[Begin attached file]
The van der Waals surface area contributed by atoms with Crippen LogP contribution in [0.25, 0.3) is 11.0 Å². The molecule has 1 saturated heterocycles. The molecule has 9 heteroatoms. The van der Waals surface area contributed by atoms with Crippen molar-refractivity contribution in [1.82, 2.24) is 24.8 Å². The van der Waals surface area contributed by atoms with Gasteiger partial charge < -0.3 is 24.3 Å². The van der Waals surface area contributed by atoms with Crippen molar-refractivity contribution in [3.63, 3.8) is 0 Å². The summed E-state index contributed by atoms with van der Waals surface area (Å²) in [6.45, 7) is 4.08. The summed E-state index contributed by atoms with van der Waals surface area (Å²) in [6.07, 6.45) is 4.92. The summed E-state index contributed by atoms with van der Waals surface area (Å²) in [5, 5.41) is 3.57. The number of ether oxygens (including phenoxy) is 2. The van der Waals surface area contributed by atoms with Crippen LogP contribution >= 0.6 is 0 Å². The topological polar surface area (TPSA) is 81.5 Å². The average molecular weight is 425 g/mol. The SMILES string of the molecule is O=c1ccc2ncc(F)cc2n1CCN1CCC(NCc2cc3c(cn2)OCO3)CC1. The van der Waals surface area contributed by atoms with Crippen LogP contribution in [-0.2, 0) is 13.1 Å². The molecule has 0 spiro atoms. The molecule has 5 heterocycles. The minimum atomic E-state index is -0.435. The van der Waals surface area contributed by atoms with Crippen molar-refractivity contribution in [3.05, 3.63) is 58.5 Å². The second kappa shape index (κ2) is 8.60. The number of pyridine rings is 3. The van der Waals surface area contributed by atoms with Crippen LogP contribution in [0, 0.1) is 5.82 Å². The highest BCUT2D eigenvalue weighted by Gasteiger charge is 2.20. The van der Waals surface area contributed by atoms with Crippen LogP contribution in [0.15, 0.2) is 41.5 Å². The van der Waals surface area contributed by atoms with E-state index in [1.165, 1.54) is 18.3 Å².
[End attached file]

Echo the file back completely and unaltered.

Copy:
The van der Waals surface area contributed by atoms with Crippen LogP contribution in [0.25, 0.3) is 11.0 Å². The molecule has 1 saturated heterocycles. The molecule has 9 heteroatoms. The van der Waals surface area contributed by atoms with Crippen molar-refractivity contribution in [1.82, 2.24) is 24.8 Å². The van der Waals surface area contributed by atoms with Gasteiger partial charge < -0.3 is 24.3 Å². The van der Waals surface area contributed by atoms with Crippen molar-refractivity contribution in [3.63, 3.8) is 0 Å². The summed E-state index contributed by atoms with van der Waals surface area (Å²) in [6.45, 7) is 4.08. The summed E-state index contributed by atoms with van der Waals surface area (Å²) in [6.07, 6.45) is 4.92. The summed E-state index contributed by atoms with van der Waals surface area (Å²) in [5, 5.41) is 3.57. The number of ether oxygens (including phenoxy) is 2. The van der Waals surface area contributed by atoms with Crippen LogP contribution >= 0.6 is 0 Å². The topological polar surface area (TPSA) is 81.5 Å². The average molecular weight is 425 g/mol. The SMILES string of the molecule is O=c1ccc2ncc(F)cc2n1CCN1CCC(NCc2cc3c(cn2)OCO3)CC1. The van der Waals surface area contributed by atoms with Crippen LogP contribution in [-0.2, 0) is 13.1 Å². The molecule has 0 spiro atoms. The molecule has 5 heterocycles. The minimum atomic E-state index is -0.435. The van der Waals surface area contributed by atoms with Crippen molar-refractivity contribution in [3.05, 3.63) is 58.5 Å². The second kappa shape index (κ2) is 8.60. The number of pyridine rings is 3. The van der Waals surface area contributed by atoms with Crippen LogP contribution in [0, 0.1) is 5.82 Å². The highest BCUT2D eigenvalue weighted by Gasteiger charge is 2.20. The van der Waals surface area contributed by atoms with Crippen LogP contribution in [0.15, 0.2) is 41.5 Å². The van der Waals surface area contributed by atoms with E-state index in [1.165, 1.54) is 18.3 Å².